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Referendum A will suck the Western slope dry
By Galen Larson
Here I go sticking my nose into something a number of people will tell me I know nothing about — water — and they may be right.
B u t this I do know : O n e lives under the rule of three minutes without air, three days without water and 30 days without food. And if we don’t have water, we don’t have food.
It’s astonishing to me that, while such a strong message is being sent to us via nature, more people are not upset that the Front Range is coming after Western Slope water. Isn’t it interesting that Xcel Energy, Safeway, Hensel Phelps Construction, Vail Resorts, Phelps-Tointon Inc. (a holding company in Greeley) and California-based Shea Homes are donating large amounts of money in support of Referendum A, to be voted on in November?
With all this money coming in and the support of Governor Owens, guess who’s going to win? Oh, they’re only going to take the surplus that goes to California and Nevada and Arizona. Guess what’s to happen when we taxpayers pay for the Big Straw — the Front Range will have more votes and more water. We the Western Slope will become the new Owens Valley, like the agricultural community in California sucked dry in the late 1800s and early 1900s by chicanery, conning, and intimidation by Los Angeles politicians.
In the 1800s John Wesley Powell stated that the West doesn’t have the water to sustain a large population. The book “Cadillac Desert” by Marc Reisner confirms that, as does a book written in 1958, "The Geography of Man,” by Preston E. James. It offers a detailed history of world deserts and, like it or not, we are a desert.
For selfish politicians to build an economy on endless growth shows an ignorance of the problem or a wanton disregard for future generations. We in the 21st Century are so accustomed to getting our food from the supermarket we forget that it has to be raised or grown somewhere.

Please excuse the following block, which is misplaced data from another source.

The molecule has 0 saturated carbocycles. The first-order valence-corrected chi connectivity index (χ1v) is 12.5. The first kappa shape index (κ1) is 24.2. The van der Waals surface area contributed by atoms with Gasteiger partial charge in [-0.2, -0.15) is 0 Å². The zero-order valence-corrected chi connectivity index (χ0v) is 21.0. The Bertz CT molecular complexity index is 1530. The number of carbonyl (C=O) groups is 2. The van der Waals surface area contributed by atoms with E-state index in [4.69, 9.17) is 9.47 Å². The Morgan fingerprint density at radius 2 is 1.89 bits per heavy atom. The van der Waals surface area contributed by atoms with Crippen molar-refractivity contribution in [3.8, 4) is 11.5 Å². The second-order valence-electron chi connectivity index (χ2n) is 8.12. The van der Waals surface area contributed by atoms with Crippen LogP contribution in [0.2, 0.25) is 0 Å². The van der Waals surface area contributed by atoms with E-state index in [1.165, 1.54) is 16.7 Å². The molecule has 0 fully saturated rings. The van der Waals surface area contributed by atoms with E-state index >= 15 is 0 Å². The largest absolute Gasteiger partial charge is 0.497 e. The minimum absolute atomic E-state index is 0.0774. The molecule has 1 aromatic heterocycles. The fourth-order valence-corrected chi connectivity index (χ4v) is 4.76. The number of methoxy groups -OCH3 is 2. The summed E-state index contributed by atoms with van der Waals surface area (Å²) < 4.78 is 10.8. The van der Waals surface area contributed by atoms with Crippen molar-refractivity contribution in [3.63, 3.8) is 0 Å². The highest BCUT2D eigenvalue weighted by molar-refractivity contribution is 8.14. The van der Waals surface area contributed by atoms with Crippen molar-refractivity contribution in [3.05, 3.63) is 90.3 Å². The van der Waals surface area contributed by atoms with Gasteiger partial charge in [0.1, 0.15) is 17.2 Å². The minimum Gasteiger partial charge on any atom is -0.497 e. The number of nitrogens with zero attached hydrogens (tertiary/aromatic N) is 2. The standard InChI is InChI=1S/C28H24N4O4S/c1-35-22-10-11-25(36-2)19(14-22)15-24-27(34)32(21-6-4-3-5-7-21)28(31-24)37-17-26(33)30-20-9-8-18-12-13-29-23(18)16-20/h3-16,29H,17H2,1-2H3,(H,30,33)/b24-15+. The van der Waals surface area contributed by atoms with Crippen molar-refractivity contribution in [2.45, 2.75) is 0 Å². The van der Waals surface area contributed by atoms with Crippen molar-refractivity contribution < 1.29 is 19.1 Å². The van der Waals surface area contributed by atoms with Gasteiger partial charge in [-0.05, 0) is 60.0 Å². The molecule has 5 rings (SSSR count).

Water controls growth. With an excess of one comes a shortage of the other. To base an economy on growth is not only foolish but disastrous. Agriculture, on the other hand, can be sustained with limited growth, limited water and viable crops for export and local consumption.
The heritage left for second generations by their forefathers has almost been squandered for the quick buck of development. With modern technology and less effort this area can remain profitable and a viable agricultural area. But if the Western Slope water goes to the Front Range we will become a wasteland not fit for man, nor beast, nor development.
I challenge all Western Slope officials to come up with alternatives to help the economy, other than a prison or Wal-Mart or growth. For the rest of us, best keep our eyes wide open as to Referendum A. To give the governor — who gave us these state budget problems — the right to regulate our water would be ludicrous.